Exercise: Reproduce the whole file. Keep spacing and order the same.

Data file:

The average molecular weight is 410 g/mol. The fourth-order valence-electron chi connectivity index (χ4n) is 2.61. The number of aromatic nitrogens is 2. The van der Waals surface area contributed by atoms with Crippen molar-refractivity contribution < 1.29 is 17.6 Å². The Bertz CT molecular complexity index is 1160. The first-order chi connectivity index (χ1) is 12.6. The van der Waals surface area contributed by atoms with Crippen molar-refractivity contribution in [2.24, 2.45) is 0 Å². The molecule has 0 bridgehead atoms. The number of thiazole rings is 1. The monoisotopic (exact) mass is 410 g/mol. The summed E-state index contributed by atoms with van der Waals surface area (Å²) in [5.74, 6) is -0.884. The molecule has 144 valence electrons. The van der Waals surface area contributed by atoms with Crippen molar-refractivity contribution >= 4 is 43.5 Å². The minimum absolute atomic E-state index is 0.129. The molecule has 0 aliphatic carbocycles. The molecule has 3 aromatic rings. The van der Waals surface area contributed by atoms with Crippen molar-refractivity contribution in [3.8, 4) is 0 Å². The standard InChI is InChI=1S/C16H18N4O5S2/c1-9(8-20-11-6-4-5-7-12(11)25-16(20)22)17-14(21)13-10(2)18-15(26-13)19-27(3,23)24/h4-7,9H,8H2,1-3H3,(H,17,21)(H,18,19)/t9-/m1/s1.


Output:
The average molecular weight is 410 g/mol. The fourth-order valence-electron chi connectivity index (χ4n) is 2.61. The number of aromatic nitrogens is 2. The van der Waals surface area contributed by atoms with Crippen molar-refractivity contribution < 1.29 is 17.6 Å². The Bertz CT molecular complexity index is 1160. The first-order chi connectivity index (χ1) is 12.6. The van der Waals surface area contributed by atoms with Crippen molar-refractivity contribution in [2.24, 2.45) is 0 Å². The molecule has 0 bridgehead atoms. The number of thiazole rings is 1. The monoisotopic (exact) mass is 410 g/mol. The summed E-state index contributed by atoms with van der Waals surface area (Å²) in [5.74, 6) is -0.884. The molecule has 144 valence electrons. The van der Waals surface area contributed by atoms with Crippen molar-refractivity contribution >= 4 is 43.5 Å². The minimum absolute atomic E-state index is 0.129. The molecule has 0 aliphatic carbocycles. The molecule has 3 aromatic rings. The van der Waals surface area contributed by atoms with Crippen molar-refractivity contribution in [3.8, 4) is 0 Å². The standard InChI is InChI=1S/C16H18N4O5S2/c1-9(8-20-11-6-4-5-7-12(11)25-16(20)22)17-14(21)13-10(2)18-15(26-13)19-27(3,23)24/h4-7,9H,8H2,1-3H3,(H,17,21)(H,18,19)/t9-/m1/s1.